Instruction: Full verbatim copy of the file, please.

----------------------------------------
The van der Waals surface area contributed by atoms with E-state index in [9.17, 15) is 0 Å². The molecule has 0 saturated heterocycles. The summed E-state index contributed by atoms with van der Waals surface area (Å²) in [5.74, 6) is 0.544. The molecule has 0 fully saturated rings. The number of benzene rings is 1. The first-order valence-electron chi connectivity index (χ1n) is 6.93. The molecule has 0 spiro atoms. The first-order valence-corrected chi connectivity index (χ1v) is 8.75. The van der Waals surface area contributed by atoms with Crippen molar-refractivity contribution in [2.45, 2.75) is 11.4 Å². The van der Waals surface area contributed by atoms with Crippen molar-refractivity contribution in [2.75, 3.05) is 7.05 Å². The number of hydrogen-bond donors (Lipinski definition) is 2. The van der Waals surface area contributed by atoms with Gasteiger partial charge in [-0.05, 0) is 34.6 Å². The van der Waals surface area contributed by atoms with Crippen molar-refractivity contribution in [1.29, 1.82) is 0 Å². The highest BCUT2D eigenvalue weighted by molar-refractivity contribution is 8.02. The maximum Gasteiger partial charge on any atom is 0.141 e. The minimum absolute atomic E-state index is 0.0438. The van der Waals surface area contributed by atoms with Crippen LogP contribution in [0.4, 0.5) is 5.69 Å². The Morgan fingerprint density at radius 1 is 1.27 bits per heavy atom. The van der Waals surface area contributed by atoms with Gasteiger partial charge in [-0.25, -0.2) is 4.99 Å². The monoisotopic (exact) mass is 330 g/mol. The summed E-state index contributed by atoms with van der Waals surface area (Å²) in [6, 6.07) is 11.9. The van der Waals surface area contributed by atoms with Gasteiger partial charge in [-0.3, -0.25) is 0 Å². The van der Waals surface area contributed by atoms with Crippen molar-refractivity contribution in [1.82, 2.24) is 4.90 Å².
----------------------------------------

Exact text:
The van der Waals surface area contributed by atoms with E-state index in [9.17, 15) is 0 Å². The molecule has 0 saturated heterocycles. The summed E-state index contributed by atoms with van der Waals surface area (Å²) in [5.74, 6) is 0.544. The molecule has 0 fully saturated rings. The number of benzene rings is 1. The first-order valence-electron chi connectivity index (χ1n) is 6.93. The molecule has 0 spiro atoms. The first-order valence-corrected chi connectivity index (χ1v) is 8.75. The van der Waals surface area contributed by atoms with Crippen molar-refractivity contribution in [2.45, 2.75) is 11.4 Å². The van der Waals surface area contributed by atoms with Crippen molar-refractivity contribution in [2.75, 3.05) is 7.05 Å². The number of hydrogen-bond donors (Lipinski definition) is 2. The van der Waals surface area contributed by atoms with Gasteiger partial charge in [-0.05, 0) is 34.6 Å². The van der Waals surface area contributed by atoms with Crippen molar-refractivity contribution in [1.29, 1.82) is 0 Å². The highest BCUT2D eigenvalue weighted by molar-refractivity contribution is 8.02. The maximum Gasteiger partial charge on any atom is 0.141 e. The minimum absolute atomic E-state index is 0.0438. The van der Waals surface area contributed by atoms with Crippen LogP contribution in [0.4, 0.5) is 5.69 Å². The Morgan fingerprint density at radius 1 is 1.27 bits per heavy atom. The van der Waals surface area contributed by atoms with Gasteiger partial charge in [-0.25, -0.2) is 4.99 Å². The monoisotopic (exact) mass is 330 g/mol. The summed E-state index contributed by atoms with van der Waals surface area (Å²) in [6, 6.07) is 11.9. The van der Waals surface area contributed by atoms with Gasteiger partial charge in [-0.3, -0.25) is 0 Å². The van der Waals surface area contributed by atoms with Crippen molar-refractivity contribution in [1.82, 2.24) is 4.90 Å².